4 ways being sleep-deprived can make you poorer

4 ways being sleep-deprived can make you poorer

This article first appeared in MoneySmart's 4 Ways Being Sleep-Deprived Can Make You Poorer

I've had trouble with sleep since I was a kid, and it makes waking up early hell. I have a delayed circadian rhythm, which means I have no trouble staying up late, but trying to falling asleep early is impossible. When I had to wake up to commute to a 9am job, I'd often lie in bed awake from 11pm to 3am the night before, trying desperately to fall asleep.

And boy did that affect my performance and mood at work. I often left the office exhausted and feeling I just had to blow $30 on beer "because I deserved it" for slogging through yet another miserable day.

That's why I can never understand it when people tell me they voluntarily stay up till 2am on a work night watching YouTube or playing DOTA. If you're the kind of person who feels like a champ after 5 hours of sleep, good for you, but for the rest of us, here's how getting too little sleep can make us not only grumpier but also poorer.

1. You're willing to spend more for convenience

Singapore is often lauded as the land of convenience-whether you need a quick meal at 2am, want to go shopping late at night or wish to completely outsource your housecleaning/cooking/childrearing duties, you can quickly and easily get it done, so long as you're willing to pay the price.

That's the problem-we're all too ready to shell out cash for convenience. And believe it or not, a chronic lack of sleep will make you far more willing to do it.

Exhaustion is the main reason so many of my friends take taxis to or from work almost every day, despite the fact that it would cost them less than one tenth the price to take the bus or MRT.

When you're so exhausted you're actually nauseated, the thought of spending an extra hour on public transport is not appetising. Neither is cooking at home when you can just sit down to dinner at a restaurant or food court, or bothering to comparison shop just to save a few bucks.

2. You spend more to wake yourself up

Human bodies weren't designed to be sit in front of a computer all day long whilst fighting sleep. If you've ever narrowly avoided losing a tooth by slamming your face on the keyboard as you dozed off, you know that feeling sleepy every second of the day is real torture (for real - detained terrorists are tortured with sleep deprivation too).

And once you reach a certain level of fatigue, the discomfort is so real and makes you so desperate you're willing to spend on just about anything to wake yourself up-even if that something is a daily $5 cup of Starbucks coffee. Just that alone would cost you over $100 a month.

For those who are really desperate, there are now rentable sleep spaces in the CBD area. A 30-minute snooze costs $20 to $28 at Chop! Chop! Massage Express at Chevron House.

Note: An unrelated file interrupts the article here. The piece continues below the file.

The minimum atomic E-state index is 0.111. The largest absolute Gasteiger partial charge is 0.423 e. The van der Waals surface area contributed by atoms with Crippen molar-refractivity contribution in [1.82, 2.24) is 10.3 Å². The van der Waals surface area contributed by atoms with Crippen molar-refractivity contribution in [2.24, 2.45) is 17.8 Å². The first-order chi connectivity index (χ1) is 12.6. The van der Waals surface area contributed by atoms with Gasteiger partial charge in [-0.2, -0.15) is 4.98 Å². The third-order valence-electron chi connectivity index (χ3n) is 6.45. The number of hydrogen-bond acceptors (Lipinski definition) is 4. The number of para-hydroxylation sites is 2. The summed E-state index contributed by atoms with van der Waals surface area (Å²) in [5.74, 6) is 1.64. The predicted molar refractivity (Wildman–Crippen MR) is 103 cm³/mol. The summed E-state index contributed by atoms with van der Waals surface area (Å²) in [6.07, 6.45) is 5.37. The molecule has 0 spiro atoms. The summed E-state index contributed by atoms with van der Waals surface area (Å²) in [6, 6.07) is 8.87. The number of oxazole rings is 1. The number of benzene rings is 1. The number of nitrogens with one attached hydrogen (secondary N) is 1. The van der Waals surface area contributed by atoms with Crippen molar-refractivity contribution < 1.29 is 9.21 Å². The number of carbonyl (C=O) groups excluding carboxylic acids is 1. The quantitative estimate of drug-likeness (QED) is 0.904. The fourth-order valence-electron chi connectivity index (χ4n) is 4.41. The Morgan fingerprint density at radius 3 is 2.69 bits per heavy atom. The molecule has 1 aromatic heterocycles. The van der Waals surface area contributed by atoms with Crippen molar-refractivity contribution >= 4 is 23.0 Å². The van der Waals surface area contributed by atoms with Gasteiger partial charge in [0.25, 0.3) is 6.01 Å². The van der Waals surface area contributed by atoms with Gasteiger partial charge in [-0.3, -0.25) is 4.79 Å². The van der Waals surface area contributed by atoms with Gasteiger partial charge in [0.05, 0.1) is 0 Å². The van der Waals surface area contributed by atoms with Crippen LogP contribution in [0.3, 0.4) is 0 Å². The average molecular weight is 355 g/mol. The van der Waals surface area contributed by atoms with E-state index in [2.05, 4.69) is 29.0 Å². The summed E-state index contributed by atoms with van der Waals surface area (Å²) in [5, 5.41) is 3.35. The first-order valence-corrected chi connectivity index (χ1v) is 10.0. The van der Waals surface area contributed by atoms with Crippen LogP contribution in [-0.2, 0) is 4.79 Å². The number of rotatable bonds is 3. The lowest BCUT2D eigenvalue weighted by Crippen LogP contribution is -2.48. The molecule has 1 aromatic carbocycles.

When people are actually willing to pay for sleep, it makes you wonder if it's only a matter of time before they will start paying their employers to give them personal time, too.

3. Your healthcare spending increases

I've worked at all types of hours. I've stayed at the office from 9am to 2am, and have also worked security guard type hours, starting work at 7pm and continuing on till sunrise. So I think I've had a pretty good chance to observe the effects of various sleep patterns on my health.

And I can say without a doubt that during the times when I was sleep deprived, I fell sick five times more easily. After more than a week of feeling intensely sleep-deprived my body would usually shut down by running a fever and I'd be forced to catch up on lost sleep.

Even now, though I do try to get my 8 hours every night, each time I come down with a nasty flu or infection, it always happen on a day when I'm exhausted from not having slept enough.

Now, everyone's body is different, and I'm not saying you can't be some mutant with immune power.

But if you're not, be prepared to increase your spending on healthcare and other peripherals like vitamin supplements as your immune system shuts down.

4. You're compelled to treat yourself more often

On hindsight, buying that Burberry trench coat wasn't such a good idea, especially considering the fact that even flashers don't wear trench coats in Singapore. But at the time, you were so tired and stressed out from work you just weren't thinking straight, and it seemed like a good way to reward yourself for all your hard work.

You rationalised the purchase by telling yourself you could wear it on your next overseas holiday.

After a good night's sleep, you realised you'd spent $800 on something you'll wear once every two years max.

Sleep deprivation is intensely stressful. You might be able to handle one or two all nighters at the office, but if it's an everyday affair, your stress levels could reach an all-time high. Just ask the rookie lawyers at big four firms who sometimes leave the office after midnight every day for months on end.

When you're stressed out and in physical discomfort, you'd have to be a machine to make good decisions.

Singaporeans are pretty susceptible to the philosophy that it's okay to spend handsomely to treat yourself since your job is so stressful.

Obviously, that's not a good idea, but when you're already standing at the counter in the boutique with those $500 shoes in your hands, it takes a clear mind to talk yourself out of it-preferably one that's not buckling under the stress of sleep deprivation.


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